The Organisation for Economic Co-operation and Development (OECD) is an international organisation comprised of 34 countries, representing many of the wealthier countries in the world. Its members include North American countries (Canada, Mexico and the U.S.), much of Western Europe, as well as New Zealand, Australia, Chile, Israel, Japan and South Korea. Data from the OECD is readily available online and makes for a great data source for cross-country comparisons.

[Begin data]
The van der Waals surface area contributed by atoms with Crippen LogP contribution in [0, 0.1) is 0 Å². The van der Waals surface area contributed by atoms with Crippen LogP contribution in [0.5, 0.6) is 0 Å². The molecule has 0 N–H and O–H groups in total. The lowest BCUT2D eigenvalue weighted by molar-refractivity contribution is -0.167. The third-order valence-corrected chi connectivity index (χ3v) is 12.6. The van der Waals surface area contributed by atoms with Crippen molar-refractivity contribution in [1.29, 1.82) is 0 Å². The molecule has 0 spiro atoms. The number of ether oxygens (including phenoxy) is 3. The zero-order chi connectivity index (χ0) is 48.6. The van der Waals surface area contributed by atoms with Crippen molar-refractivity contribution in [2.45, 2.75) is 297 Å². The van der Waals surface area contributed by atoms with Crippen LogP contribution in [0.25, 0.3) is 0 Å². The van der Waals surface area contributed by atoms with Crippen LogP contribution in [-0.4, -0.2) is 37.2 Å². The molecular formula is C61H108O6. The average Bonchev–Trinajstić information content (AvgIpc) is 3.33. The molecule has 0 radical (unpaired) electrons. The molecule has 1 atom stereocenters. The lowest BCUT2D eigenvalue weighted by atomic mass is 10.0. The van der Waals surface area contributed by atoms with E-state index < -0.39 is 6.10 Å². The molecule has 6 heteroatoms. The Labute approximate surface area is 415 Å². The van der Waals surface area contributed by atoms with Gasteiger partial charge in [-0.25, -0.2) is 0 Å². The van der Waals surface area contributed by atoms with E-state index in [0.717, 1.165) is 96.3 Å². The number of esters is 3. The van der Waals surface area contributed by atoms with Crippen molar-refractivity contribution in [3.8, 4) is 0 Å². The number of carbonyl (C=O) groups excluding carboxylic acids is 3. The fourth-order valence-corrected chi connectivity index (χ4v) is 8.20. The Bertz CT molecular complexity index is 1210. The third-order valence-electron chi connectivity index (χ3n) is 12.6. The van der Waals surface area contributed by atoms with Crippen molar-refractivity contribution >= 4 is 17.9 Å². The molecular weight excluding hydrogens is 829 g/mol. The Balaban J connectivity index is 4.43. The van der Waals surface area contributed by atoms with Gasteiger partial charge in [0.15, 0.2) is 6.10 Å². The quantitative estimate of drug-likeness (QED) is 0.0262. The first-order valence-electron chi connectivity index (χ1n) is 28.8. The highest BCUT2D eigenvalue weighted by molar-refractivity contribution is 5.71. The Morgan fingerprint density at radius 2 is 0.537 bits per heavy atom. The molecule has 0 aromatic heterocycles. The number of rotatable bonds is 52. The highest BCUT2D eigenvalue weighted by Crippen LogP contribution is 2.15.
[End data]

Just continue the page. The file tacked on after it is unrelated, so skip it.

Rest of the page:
In this particular study, we examined the incarceration rate, as defined by the prison population per 100,000 national population. When we look across the OECD countries, we see that the U.S. has an incarceration rate that is off the charts compared to other wealthy countries. In 2008, the U.S. had a rate of 760 prisoners per 100,000 population or more than seven times higher than the median rate for OECD countries. The country with the next highest rate was Israel (325 prisoners per 100,000 population) with Chile (317 prisoners per 100,000 population) and Estonia (273 prisoners per 100,000 population) being the only other OECD countries with rates over 250 prisoners per 100,000.[Original: Huffington Post]